Sunlight’s lead-acid battery recycling plant is expanding in line with the growing demand for its batteries, helping to maintain a sustainable value chain for this type of energy storage technology.
Lead-acid batteries are, to date, the most widely used rechargeable batteries for motive and stationary applications. The global lead-acid battery industry is worth about $65bn and the lead metal value from smelters that mainly recycle used batteries is expected to reach $17.5bn this year (Wood Mackenzie).
Sunlight’s lead-acid recycling plant in Komotini
Europe boasts one of the highest lead recycling rates of any region in the world, and Sunlight operates one of the safest and most advanced lead-acid recycling facilities not only in Europe, but globally. Which is why it is used by the company who constructed the facility as an exhibition recycling plant for companies interested in building their own. The plant, located in the Komotini area of north-east Greece, is the first industrial recycling unit in the country to be certified by the EU Eco-Management and Audit Scheme (EMAS).
The Komotini plant produces more than 50% of Sunlight’s own lead requirements for making new batteries, thus reducing demand for natural resources, while overall the company covers 80%+ of its production needs from recycled lead. In addition, the plant’s advanced facilities guarantee safe operation, as it emits zero liquid emissions, minimal air emissions that are far below the legislation limits, and it handles the minimal (<5%) hazardous solid waste according to Best Available Techniques.
Sunlight’s Komotini plant spans a fully integrated approach, per the principles of the circular economy model:
- Transparent collection of spent (used) lead-acid batteries
- Recycling of batteries, as per international quality standards
- Use of recycled materials for producing new lead-acid batteries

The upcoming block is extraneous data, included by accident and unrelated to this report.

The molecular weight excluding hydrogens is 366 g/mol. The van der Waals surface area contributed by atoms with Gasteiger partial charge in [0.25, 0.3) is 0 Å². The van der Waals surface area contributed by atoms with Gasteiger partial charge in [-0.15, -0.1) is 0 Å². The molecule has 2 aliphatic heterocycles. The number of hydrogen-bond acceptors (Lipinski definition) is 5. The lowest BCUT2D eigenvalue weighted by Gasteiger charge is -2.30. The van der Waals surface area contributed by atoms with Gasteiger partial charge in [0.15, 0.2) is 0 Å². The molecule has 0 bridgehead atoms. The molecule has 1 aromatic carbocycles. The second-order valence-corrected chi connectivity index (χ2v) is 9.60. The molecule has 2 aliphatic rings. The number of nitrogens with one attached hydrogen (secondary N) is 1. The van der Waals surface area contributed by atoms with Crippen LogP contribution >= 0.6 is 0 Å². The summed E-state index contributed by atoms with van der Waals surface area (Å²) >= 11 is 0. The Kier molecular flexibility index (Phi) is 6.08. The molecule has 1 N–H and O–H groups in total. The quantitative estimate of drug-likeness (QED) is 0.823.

Increasing output to meet demand and regulatory requirements
Between 2015, when the plant opened, and 2021, over 60,000 tonnes of batteries have been treated in Sunlight’s recycling unit. The facility is increasing its annual rate of recycling and is expected to reach 100% capacity by 2023, which entails the annual treating of more than 25,000 tonnes of batteries. Moreover, the plant has been designed and built to accommodate a doubling of capacity in future, with investment.
Sunlight collaborates with most of the established waste collection companies in Greece to ethically and transparently source lead-acid batteries. The collaboration has contributed to the country’s increasing recycling rate for lead-acid batteries, currently exceeding 50%. A few years ago, the company also launched the “Green Mission” project, to educate and train individuals and companies to recycle their batteries properly – as per domestic and EU regulations.
In addition, Sunlight offers the European market more than 25,000 tonnes of new batteries annually and is also implementing “take back” schemes in markets it operates, such as Italy.
Apart from procuring raw material (lead) for Sunlight’s battery manufacturing plant in Xanthi, the company’s recycling unit has also developed a sales network and has been certified as an approved supplier by other established battery producers. The Xanthi production unit is supplied with the vast majority of Komotini’s output, with the rest supplied to external customers for certain special alloys.
Future: investigating recycling for lithium-ion batteries
Sunlight is combining its 12 years of experience in lithium technology and its scientific team, located in two R&D centres in Athens and Xanthi, to develop specialised and innovative applications in the lithium-ion battery value chain, as well as advanced and sustainable energy storage.
Sunlight’s focus is on batteries that use lithium iron phosphate (LFP) technology, which does not include the use of contentious metals, such as cobalt and nickel, helping to ensure lithium-ion technology is sustainable as demand grows and shall continue to grow in the coming years.
In addition, Sunlight’s lithium-ion R&D investment is focused on developing higher density batteries with longer lifetimes, which in turn will render them potentially deployable in “second life” applications, maximising their use before they eventually have to be disposed of.
On the recycling side, however, processes are nascent compared with those for extracting metals found within other lithium-ion chemistries. The challenge lies in developing new methods for revitalising and reusing materials in LFP cells.
Sunlight is investigating recycling approaches and processes to identify the most suitable process for LFP as part of its goal to continue applying circular economy principles, already implemented across the Komotini lead-acid recycling operation.
There are adaptable processes based on mechanical treatment of LFP cells, followed by hydrometallurgical processing of active cathode materials, that look promising. Since these processes are at pilot scale today, more insight is needed into their environmental performance and profitability. And Sunlight is committed to keep a close eye on global developments, while exploring the best options for its own way forward.